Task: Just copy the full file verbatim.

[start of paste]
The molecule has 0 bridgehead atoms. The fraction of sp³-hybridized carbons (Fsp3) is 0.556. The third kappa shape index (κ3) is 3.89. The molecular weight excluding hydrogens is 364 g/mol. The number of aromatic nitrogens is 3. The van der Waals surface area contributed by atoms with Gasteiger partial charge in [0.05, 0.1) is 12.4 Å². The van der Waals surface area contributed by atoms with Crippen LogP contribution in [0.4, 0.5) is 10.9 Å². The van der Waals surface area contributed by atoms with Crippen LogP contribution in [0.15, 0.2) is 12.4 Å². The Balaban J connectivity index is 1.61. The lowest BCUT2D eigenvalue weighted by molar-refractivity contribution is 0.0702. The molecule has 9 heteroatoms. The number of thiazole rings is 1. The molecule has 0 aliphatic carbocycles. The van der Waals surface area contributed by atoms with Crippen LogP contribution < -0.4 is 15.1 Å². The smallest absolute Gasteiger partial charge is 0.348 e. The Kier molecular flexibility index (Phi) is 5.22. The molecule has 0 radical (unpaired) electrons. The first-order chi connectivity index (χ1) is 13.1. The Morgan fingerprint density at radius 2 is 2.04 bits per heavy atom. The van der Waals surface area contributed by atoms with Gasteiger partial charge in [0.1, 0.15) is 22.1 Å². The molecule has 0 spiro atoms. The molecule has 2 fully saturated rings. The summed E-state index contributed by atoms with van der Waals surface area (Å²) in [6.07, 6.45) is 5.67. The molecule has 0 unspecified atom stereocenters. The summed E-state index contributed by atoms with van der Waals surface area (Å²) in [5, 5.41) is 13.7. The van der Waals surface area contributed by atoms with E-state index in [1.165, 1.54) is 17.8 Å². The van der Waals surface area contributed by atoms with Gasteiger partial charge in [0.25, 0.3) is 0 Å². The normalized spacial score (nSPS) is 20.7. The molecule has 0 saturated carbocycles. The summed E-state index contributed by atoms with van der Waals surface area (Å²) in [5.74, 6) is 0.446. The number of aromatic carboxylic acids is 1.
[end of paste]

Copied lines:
The molecule has 0 bridgehead atoms. The fraction of sp³-hybridized carbons (Fsp3) is 0.556. The third kappa shape index (κ3) is 3.89. The molecular weight excluding hydrogens is 364 g/mol. The number of aromatic nitrogens is 3. The van der Waals surface area contributed by atoms with Gasteiger partial charge in [0.05, 0.1) is 12.4 Å². The van der Waals surface area contributed by atoms with Crippen LogP contribution in [0.4, 0.5) is 10.9 Å². The van der Waals surface area contributed by atoms with Crippen LogP contribution in [0.15, 0.2) is 12.4 Å². The Balaban J connectivity index is 1.61. The lowest BCUT2D eigenvalue weighted by molar-refractivity contribution is 0.0702. The molecule has 9 heteroatoms. The number of thiazole rings is 1. The molecule has 0 aliphatic carbocycles. The van der Waals surface area contributed by atoms with Crippen LogP contribution < -0.4 is 15.1 Å². The smallest absolute Gasteiger partial charge is 0.348 e. The Kier molecular flexibility index (Phi) is 5.22. The molecule has 0 radical (unpaired) electrons. The first-order chi connectivity index (χ1) is 13.1. The Morgan fingerprint density at radius 2 is 2.04 bits per heavy atom. The van der Waals surface area contributed by atoms with Gasteiger partial charge in [0.1, 0.15) is 22.1 Å². The molecule has 0 spiro atoms. The molecule has 2 fully saturated rings. The summed E-state index contributed by atoms with van der Waals surface area (Å²) in [6.07, 6.45) is 5.67. The molecule has 0 unspecified atom stereocenters. The summed E-state index contributed by atoms with van der Waals surface area (Å²) in [5, 5.41) is 13.7. The van der Waals surface area contributed by atoms with E-state index in [1.165, 1.54) is 17.8 Å². The van der Waals surface area contributed by atoms with Gasteiger partial charge in [0.25, 0.3) is 0 Å². The normalized spacial score (nSPS) is 20.7. The molecule has 0 saturated carbocycles. The summed E-state index contributed by atoms with van der Waals surface area (Å²) in [5.74, 6) is 0.446. The number of aromatic carboxylic acids is 1.